Lafayette defeated WVU, 8-0, and reached the national championship game before falling to Yale, 4-3.
* For those of you interested, Virginia Tech has elevated its 1999, come-from-behind victory over West Virginia in Morgantown to documentary status. The 31-minute video titled “Miracle in Morgantown” was produced by HokieVision and can be viewed on YouTube: https://www.youtube.com/watch?v=AAjvYLvY9RY
By the way, the Mountaineers and the Hokies will meet for the first time since 2005 at FedEx Field in Landover, Maryland, on Sunday, Sept. 3 at 7:30 p.m.
General public tickets for that game are now on sale through the Mountaineer Ticket Office and can be purchased by calling 1-800-WVU GAME or by logging on to WVUGAME.com.
* Preliminary work has already started on the new 37x97 video board that will be located above Touchdown Terrace in the north end zone of Milan Puskar Stadium. The new board will be significantly larger than the current video board located above the south end zone and fans can expect to begin seeing the new structure take form in early June.
The new video board is scheduled to be completed in late August in time for West Virginia’s home opener against East Carolina at Milan Puskar Stadium on Saturday, Sept. 9.
And while facility work continues on Milan Puskar Stadium’s west-side concourse, the Mountaineers continue to chase moving targets throughout the Big 12.
This fall, Oklahoma is poised to move into its new 132,000-square-foot locker room, part of a $160 million facility enhancement to OU’s Gaylord Family - Oklahoma Memorial Stadium that includes additional luxury boxes and new seating in the south end zone.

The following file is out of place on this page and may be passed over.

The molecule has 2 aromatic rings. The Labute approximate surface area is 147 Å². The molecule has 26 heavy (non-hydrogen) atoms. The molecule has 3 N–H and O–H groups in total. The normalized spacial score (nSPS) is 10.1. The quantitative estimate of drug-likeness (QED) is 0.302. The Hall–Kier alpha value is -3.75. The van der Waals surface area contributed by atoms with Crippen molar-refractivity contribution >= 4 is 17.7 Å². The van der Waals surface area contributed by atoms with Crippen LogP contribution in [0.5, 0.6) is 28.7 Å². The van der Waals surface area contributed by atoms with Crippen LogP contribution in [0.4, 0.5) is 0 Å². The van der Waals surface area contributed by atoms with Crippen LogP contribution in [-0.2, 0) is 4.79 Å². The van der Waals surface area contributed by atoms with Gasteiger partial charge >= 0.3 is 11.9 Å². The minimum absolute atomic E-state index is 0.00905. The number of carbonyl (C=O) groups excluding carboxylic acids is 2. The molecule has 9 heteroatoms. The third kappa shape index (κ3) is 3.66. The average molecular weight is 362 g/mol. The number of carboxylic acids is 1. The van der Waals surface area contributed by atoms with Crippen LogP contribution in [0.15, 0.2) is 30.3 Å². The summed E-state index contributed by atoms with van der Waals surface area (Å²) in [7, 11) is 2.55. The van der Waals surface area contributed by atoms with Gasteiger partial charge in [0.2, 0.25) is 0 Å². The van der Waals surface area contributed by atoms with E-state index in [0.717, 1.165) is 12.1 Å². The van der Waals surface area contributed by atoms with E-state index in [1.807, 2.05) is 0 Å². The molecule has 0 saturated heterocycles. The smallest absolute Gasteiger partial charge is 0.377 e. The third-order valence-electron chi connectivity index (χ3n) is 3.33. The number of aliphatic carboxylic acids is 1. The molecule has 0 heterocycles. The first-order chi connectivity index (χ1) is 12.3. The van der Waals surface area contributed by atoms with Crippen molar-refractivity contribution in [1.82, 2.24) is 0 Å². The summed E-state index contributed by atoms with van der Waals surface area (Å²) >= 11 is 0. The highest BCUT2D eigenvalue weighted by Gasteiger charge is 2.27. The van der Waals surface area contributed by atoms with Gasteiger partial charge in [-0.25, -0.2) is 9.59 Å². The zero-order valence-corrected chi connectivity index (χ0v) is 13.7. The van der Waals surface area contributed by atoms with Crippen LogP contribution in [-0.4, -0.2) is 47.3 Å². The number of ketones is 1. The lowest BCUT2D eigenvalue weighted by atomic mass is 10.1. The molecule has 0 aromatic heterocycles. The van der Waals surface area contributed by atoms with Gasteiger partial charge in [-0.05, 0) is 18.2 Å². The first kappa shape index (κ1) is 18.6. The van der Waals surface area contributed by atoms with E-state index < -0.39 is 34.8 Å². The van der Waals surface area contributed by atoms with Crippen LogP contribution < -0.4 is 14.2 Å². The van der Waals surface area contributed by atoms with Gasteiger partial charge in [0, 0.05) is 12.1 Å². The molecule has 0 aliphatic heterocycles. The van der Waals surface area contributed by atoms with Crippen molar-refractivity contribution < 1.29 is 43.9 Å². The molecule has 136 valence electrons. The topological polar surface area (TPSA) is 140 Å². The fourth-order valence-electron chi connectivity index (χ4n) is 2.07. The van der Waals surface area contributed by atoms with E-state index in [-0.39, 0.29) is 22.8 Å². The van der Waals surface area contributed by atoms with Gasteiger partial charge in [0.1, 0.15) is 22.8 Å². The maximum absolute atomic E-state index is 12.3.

Oklahoma’s old locker room was last refurbished just eight years ago in 2009.
* I was saddened to learn of the recent death of former West Virginia University center Lyle Shannon, who played three seasons for Gale Catlett in 1985, 1986 and 1987. Shannon was from Towson, Maryland, and was living in Baltimore at the time of his death.
Our thoughts and prayers go out to Lyle’s family.
* And finally, on a much brighter note, Jim Carlen/Bobby Bowden-era West Virginia University tackle John “Randy” Flinchum was recently inducted into the McDowell County Sports Hall of Fame.
Flinchum was a teammate of Mountaineer grid standouts Bob Gresham and Oscar Patrick at Big Creek High in War, West Virginia - once a favorite recruiting stop for many college football coaches in the late 1960s and early 1970s when the mining industry was still thriving in Southern West Virginia.
Randy has been my go-to guy for tracking down Carlen and Bowden-era players through the years and he continues to remain a great supporter of Mountaineer athletics.
Congratulations, Randy, for a well-deserved honor!
Have a great weekend everyone!